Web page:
By Alison Campbell 05/10/2018

Glyphosate is another of those substances (like fluoride and 1080) that can be the focus of a lot of unease. So it wasn’t entirely surprising to see the claim on WAVES’ FB page that glyphosate is found in vaccines.

Predictably, various little Gish gallops saw Yellow told that injection and ingestion aren’t the same, and by the way what about mercury? However, Yellow also asked for “evidence that [glyphosate] is above the background levels in drinking water or mother’s milk. Please cite evidence that glyphosate levels are at dangerous levels in vaccines, as hinted at by “Glyphosate has also been found invaccines” (sic)”.

Which is exactly what I’d have asked. For I suspect that WAVES’ claim is based on either a very poor study done by the activist group Moms Across America (MAAM), or claims made by researchers such as Drs Seneff* (who is opposed to both vaccination and the use of glyphosate) and Samsel.

If the latter, then WAVES should really read this critical review of their claims, which points out the distinct lack of any convincing clinical evidence supporting them. The authors comment that

We found that these authors inappropriately employ a deductive reasoning approach based on syllogism. We found that their conclusions are not supported by the available scientific evidence. Thus, the mechanisms and vast range of conditions proposed to result from glyphosate toxicity presented by Samsel and Seneff in their commentaries are at best unsubstantiated theories, speculations, or simply incorrect. This misrepresentation of glyphosate’s toxicity misleads the public, the scientific community, and regulators. Although evidence exists that glyphosate-based herbicides are toxic below regulatory set safety limits, the arguments of Samsel and Seneff largely serve to distract rather than to give a rational direction to much needed future research investigating the toxicity of these pesticides, especially at levels of ingestion that are typical for human populations.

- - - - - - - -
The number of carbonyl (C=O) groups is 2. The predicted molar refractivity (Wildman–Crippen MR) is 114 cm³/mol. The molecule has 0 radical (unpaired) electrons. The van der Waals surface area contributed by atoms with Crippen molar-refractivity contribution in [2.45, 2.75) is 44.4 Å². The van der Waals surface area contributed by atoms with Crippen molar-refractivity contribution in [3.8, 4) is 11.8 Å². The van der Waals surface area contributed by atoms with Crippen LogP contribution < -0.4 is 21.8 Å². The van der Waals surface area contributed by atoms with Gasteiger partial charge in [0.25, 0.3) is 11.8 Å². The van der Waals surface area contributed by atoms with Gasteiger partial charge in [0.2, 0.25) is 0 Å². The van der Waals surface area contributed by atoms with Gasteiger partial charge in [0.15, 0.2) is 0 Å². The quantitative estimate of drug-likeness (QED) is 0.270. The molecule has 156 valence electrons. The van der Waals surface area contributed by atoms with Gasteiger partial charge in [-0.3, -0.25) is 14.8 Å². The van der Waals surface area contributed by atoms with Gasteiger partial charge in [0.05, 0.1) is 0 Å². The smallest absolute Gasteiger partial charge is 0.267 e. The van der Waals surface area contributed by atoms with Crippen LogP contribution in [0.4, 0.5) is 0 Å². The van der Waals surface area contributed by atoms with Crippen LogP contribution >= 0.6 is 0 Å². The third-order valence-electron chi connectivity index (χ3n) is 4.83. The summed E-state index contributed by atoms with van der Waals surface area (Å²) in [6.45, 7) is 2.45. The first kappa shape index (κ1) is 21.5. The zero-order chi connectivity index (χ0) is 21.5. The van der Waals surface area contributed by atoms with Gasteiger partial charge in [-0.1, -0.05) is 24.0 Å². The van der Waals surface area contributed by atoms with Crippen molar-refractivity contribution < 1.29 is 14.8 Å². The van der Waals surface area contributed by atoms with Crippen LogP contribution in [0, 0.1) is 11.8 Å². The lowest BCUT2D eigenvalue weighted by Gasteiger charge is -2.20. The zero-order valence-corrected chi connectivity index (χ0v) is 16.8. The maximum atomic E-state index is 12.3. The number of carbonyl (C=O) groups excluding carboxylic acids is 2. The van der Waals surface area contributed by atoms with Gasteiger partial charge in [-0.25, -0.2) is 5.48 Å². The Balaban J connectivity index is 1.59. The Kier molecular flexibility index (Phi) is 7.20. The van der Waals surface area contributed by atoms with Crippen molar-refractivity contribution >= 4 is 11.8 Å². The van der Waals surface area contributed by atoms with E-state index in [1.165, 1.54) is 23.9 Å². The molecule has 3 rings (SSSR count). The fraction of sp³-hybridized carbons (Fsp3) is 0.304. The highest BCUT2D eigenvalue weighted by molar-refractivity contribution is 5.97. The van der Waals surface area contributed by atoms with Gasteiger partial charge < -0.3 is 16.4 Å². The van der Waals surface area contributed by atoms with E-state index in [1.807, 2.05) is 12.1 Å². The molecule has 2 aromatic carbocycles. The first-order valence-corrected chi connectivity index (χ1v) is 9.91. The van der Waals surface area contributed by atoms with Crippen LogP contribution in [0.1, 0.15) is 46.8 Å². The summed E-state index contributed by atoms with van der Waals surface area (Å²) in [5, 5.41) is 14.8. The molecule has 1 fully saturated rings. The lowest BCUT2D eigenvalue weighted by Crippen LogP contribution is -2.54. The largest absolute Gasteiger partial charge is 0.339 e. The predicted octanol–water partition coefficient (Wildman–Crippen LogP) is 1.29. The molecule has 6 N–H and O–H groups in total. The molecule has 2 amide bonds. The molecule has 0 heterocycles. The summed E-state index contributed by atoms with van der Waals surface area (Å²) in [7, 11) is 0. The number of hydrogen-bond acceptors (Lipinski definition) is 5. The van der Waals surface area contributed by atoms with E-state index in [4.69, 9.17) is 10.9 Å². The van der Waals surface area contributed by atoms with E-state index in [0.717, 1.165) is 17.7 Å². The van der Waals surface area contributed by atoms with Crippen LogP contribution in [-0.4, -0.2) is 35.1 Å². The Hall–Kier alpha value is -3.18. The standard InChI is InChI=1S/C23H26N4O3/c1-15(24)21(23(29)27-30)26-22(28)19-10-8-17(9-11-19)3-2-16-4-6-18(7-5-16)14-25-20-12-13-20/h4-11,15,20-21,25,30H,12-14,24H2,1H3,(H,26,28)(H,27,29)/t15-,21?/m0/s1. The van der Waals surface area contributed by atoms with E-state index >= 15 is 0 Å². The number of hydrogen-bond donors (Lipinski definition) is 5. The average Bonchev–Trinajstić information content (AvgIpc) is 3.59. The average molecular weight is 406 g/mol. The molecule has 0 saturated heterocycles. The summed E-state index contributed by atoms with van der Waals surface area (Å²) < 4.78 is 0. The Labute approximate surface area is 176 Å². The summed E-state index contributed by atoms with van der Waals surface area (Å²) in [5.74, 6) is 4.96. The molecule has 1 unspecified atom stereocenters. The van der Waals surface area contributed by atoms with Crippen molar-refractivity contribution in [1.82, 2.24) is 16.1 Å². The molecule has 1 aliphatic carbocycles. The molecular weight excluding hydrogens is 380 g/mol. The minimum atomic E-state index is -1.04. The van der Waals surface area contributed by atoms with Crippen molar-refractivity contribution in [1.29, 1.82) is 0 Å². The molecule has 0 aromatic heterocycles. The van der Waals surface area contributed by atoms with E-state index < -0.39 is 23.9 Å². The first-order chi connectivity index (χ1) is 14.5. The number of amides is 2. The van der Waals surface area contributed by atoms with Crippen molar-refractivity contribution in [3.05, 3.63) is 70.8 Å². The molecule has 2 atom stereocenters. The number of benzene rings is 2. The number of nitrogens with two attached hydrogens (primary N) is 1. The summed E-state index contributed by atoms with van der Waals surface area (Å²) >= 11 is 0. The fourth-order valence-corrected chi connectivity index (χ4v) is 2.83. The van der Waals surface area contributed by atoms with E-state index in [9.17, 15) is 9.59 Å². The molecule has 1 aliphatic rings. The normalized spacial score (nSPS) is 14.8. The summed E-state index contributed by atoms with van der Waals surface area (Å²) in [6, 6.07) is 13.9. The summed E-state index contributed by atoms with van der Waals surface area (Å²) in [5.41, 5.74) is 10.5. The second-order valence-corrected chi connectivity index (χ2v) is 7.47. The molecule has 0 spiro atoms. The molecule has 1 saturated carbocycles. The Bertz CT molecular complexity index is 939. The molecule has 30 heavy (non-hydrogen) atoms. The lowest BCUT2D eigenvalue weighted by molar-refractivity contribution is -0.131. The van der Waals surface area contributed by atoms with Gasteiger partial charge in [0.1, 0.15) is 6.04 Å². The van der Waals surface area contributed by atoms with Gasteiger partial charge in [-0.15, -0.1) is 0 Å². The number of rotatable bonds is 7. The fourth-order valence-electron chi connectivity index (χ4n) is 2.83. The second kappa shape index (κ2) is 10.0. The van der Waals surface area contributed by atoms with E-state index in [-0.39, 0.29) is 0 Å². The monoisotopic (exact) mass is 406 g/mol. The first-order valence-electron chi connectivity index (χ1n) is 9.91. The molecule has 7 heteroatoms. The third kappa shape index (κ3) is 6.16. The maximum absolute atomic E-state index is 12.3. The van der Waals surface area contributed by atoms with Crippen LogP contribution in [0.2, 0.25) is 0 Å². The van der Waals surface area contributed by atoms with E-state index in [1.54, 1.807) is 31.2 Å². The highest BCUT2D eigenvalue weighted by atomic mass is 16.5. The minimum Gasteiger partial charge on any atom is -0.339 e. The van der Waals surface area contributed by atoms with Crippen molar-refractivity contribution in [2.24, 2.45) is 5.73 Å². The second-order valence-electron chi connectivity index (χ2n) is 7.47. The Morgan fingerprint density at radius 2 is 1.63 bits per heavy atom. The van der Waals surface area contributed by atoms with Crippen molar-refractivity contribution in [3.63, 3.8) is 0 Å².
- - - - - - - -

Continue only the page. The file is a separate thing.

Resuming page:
What about MAAM’s ‘study’?

For a start, it doesn’t seem to have been published, other than on their website: it doesn’t show up in either Google Scholar or PubMed. Secondly, MAAM claim that the study found glyphosate in vaccine samples at very low levels indeed – mostly 0.2 parts per billion (ppb) or lower. But this was done using a test (ELISA, an ‘enzyme-linked immunosorbent assay) designed for use in water, & with a lower level of sensitivity that’s above almost all the findings in MAAM’s report. In other words, its accuracy at these very low ppb levels is doubtful and another test – a combination of gas & mass spectrometry – would be needed to confirm the results.  Which doesn’t seem to have happened.

Thus, I suspect that Yellow’s request for proper citations to support WAVES’ claim will go unanswered.


* Worth noting at this point that Dr Seneff is a computer scientist, not a biologist, & hasn’t actually done any productive (data-generating) research into this issue. She & Dr Samsel have published quite a bit on glyphosate (a lot of it in what might be characterised as ‘predatory’ journals), but neither a Google Scholar nor a PubMed search found anything relating to glyphosate & vaccines.